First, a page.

- In Search of Sight-Specific Cinema
The conundrum that shadows me is, somewhat absurdly, the place of medium integrity in the age of the postmedium artist. I enjoy the irony, but it's an all too real question. Canadian filmmaker Michael Snow spoke to this quite eloquently at the Experimental Media Congress in Toronto in 2010.1 Looking at differences between the newer and older work presented, he singled out an attention to "qualities" in the latter that were largely absent in the former. By "qualities," I understood him to mean a sensuality dependent on physiological perception and also on an elusive essence somehow interwoven with a work's physical form. The newer work, in contrast, relied largely on an image's representational and associative properties.
This broad characterization is, if true, in no small part tied to the technologies that produced the work, and should by no means be viewed as bad in itself. It's merely change. The crudity of available video equipment simply may have led artists to abandon formal subtleties.2 But as the focus of the present issue is "experimental cinema and the archive," we as archivists need to be concerned with them. The [End Page 99] question is exceptionally pressing in the case of experimental cinema, where so many of the artists' primary interests were embedded in those elusive "qualities." Of course, there are distinct qualities in electronic imaging as well as photochemical works, if one is looking. So in principle, it's not a digital-analog question.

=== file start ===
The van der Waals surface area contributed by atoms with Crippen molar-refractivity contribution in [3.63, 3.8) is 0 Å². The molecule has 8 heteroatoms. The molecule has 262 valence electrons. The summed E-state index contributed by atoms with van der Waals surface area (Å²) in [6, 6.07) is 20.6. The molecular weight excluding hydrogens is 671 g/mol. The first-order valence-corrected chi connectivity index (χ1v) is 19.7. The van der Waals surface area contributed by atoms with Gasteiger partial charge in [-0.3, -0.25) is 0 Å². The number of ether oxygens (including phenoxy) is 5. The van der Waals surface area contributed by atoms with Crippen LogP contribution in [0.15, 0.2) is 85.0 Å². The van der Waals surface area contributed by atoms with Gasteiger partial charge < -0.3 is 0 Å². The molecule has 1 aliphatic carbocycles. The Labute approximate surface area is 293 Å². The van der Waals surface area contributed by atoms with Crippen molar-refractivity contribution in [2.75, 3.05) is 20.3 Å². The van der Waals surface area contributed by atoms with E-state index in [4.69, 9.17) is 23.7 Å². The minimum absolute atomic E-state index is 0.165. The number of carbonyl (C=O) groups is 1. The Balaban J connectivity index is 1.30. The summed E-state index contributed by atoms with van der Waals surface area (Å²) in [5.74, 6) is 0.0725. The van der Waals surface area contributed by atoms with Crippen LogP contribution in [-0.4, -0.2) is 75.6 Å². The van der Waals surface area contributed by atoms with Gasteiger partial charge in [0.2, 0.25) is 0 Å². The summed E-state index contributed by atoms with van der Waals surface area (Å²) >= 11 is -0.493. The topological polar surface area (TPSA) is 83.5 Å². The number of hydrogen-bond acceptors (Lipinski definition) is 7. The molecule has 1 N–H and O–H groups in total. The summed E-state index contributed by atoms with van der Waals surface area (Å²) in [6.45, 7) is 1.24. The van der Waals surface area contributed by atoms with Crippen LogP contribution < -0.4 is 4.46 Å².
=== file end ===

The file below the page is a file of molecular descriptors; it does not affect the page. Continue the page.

In point of fact, we've been vexed by a digital-analog dichotomy put forth all too frequently. Historically, two camps have arisen, and like factional politicians, each depends on strong passions or rejection (of the old or new) to further sectarian agendas. As Vaclev Havel said, hatred seeks its lightning rod.3 We need to move past that toward an appreciation of forms in themselves, allowing each to live with its unique character celebrated.
As part of that, we need to be cognizant of the challenges of digital media, correcting the myth of its easy replication. Not only is digital replication as challenging as anything in the photochemical realm, it can be more so. Tracing the electronic image back to its analog roots, one finds Stan Brakhage noting that video was an impractical form for anyone interested in color (for example), because the actual hues seen by a viewer were usually dependent on a subjective "knob-twiddling" on an unknown monitor.4 While things have certainly improved since Brakhage's observations, it's not by as much as one would think. We might successfully use current tools to preserve a work, but without appropriate viewing conditions, the enterprise's value is compromised. A focused discussion of electronic image presentation standards is well beyond the scope of these informal thoughts, but I will say that anyone who has presented work at a variety of contemporary venues knows that actual video projection conditions vary tremendously in practice.
So we return to the notion of increasing appreciation of "qualities"—whatever they may be—and of working to present them appropriately. The scale of this problem can't be overstated, and it's misunderstood at even the professional level. Programmers, scholars, and critics understandably seek DVD "screeners" or data streams for home preview, while only the best fully realize that some works will not survive such a translation. All too often, I'll encounter those who say, "I'm a professional. I can imagine the difference." When I hear that, I usually think (not vindictively but observationally) that their professionalism resides in other areas. As Duke Ellington said when asked what jazz was, "If you have to ask, you'll never know." And as someone who works closely with these issues on a daily basis, I know from experience that I myself can't always appreciate the differences until I perceive them directly. I can recall situations in which I was ready to dismiss works as inconsequential on small-monitor viewing, only to realize my error on seeing them in their appropriate context. Now I know better—or at least enough to appreciate what I don...